STAY VIGILANT: Prosecutors said they would charge four suspects with murder after a coroner’s examination found internal bleeding and other trauma in a baby’s body

Taipei Times
Date: Jan 17, 2019
By: Jason Pan  /  Staff reporter

Tainan authorities yesterday launched an investigation into the death of a one-year-old girl, who was allegedly beaten to death by her 17-year-old mother and three relatives.

The girl was allegedly beaten on Tuesday over a cup of spilled milk, local Chinese-language media reported.

She was taken to a hospital later that night, but doctors found that the girl had been dead for a few hours, reports said.

The girl’s body was covered in old and fresh bruises, suggesting that she had been previously abused, the doctors said.    [FULL  STORY]

Taiwan language exchange program bears fruit in the Philippines

The China Post
Date: Jan. 16, 201993
By: Emerson Lin and Ko Lin 

MANILA (CNA) – A cultural exchange program organized by Taiwan that provides Chinese language lessons to Filipino students has had positive results, according to the Taiwan Education Center Philippines.

Huang Tse-hsiang (黃澤翔), who is in charge of the program, said recently that the classes have been well received and more than 1,000 students have signed up to attend.

Operated by National Sun Yat-sen University with the backing of the Ministry of Education (MOE), the center was set up in Sept. 2017 to promote quality Chinese language education in the Southeast Asian country, while at the same time offering courses to train local Chinese language instructors.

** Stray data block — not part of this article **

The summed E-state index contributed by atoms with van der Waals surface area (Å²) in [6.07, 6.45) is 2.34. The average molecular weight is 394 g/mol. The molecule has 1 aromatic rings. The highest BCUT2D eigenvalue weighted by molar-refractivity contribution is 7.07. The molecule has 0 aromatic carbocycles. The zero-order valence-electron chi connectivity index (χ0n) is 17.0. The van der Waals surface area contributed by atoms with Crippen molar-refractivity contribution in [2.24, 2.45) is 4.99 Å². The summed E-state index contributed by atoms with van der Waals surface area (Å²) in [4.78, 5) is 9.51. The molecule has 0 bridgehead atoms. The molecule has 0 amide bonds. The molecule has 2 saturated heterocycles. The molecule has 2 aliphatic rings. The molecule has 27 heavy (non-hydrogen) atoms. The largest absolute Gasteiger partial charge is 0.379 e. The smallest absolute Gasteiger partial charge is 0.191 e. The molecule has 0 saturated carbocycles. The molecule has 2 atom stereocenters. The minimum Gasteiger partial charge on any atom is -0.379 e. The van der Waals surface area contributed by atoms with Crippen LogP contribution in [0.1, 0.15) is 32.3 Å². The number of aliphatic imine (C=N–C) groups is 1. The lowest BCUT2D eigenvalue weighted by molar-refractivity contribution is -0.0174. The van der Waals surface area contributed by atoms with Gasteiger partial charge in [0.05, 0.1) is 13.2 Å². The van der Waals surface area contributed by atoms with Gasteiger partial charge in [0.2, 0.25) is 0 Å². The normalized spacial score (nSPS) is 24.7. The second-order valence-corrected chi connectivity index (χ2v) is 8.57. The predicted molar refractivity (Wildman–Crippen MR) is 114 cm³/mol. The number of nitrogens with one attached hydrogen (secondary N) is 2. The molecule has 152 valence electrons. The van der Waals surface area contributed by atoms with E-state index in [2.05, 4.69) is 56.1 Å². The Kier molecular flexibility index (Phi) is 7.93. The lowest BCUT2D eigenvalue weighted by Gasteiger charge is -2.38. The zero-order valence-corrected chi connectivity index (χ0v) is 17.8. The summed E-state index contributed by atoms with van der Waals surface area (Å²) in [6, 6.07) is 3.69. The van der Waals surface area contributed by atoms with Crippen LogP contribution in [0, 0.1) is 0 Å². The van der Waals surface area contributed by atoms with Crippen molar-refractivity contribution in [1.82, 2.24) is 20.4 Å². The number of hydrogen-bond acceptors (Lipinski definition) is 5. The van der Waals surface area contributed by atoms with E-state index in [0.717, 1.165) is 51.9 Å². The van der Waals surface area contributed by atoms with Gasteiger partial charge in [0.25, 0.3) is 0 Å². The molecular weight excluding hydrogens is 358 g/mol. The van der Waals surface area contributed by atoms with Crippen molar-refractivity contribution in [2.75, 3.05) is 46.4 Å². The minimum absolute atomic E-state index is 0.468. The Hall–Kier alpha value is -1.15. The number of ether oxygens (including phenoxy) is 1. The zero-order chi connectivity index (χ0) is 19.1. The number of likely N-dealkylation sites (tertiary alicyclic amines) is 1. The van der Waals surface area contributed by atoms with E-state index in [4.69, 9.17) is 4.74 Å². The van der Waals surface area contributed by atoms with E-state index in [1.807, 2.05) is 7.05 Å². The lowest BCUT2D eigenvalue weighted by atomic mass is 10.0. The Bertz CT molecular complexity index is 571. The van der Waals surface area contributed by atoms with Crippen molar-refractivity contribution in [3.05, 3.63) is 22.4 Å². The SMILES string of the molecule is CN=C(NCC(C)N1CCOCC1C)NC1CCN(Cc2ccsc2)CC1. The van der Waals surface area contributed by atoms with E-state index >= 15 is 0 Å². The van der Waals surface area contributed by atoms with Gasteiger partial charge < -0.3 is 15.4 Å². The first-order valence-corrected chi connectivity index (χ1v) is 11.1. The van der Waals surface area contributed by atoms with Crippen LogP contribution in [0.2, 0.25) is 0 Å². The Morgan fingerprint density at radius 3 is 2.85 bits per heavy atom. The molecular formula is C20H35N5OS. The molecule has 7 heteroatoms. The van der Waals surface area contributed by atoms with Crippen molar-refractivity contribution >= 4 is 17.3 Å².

Courses are currently being offered at Trinity University of Asia in the Philippines, which has forged partnership with the center to promote educational and cultural exchanges between the two countries.    [FULL   STORY8]

President Tsai inspects new Taiwanese missiles at east coast military base

Tsai expresses government’s determination to protect the country’s sovereignty

Taiwan News
Date: 2019/01/15
By: Matthew Strong, Taiwan News, Staff Writer

President Tsai Ing-wen addressing the troops on the east coast Tuesday. (By Central News Agency)

TAIPEI (Taiwan News) – President Tsai Ing-wen (蔡英文) on Tuesday inspected the installation of the new Sky Bow III (天弓三型) missiles at a military base on the east coast.

She emphasized the fact that the surface-to-air missiles had been developed in Taiwan by the National Chung-Shan Institute of Science and Technology (NCSIST, 中科院), the Liberty Times reported.    [FULL  STORY]

Taiwan language exchange program bears fruit in the Philippines

Focus Taiwan
Date: 2019/01/15
By: Emerson Lin and Ko Lin

Photo courtesy of Taiwan Education Center Philippines

Manila, Jan. 15 (CNA) A cultural exchange program organized by Taiwan that provides Chinese language lessons to Filipino students has had positive results, according to the Taiwan Education Center Philippines.

Huang Tse-hsiang (黃澤翔), who is in charge of the program, said recently that the classes have been well received and more than 1,000 students have signed up to attend.

Operated by National Sun Yat-sen University with the backing of the Ministry of Education (MOE), the center was set up in Sept. 2017 to promote quality Chinese language education in the Southeast Asian country, while at the same time offering courses to train local Chinese language instructors.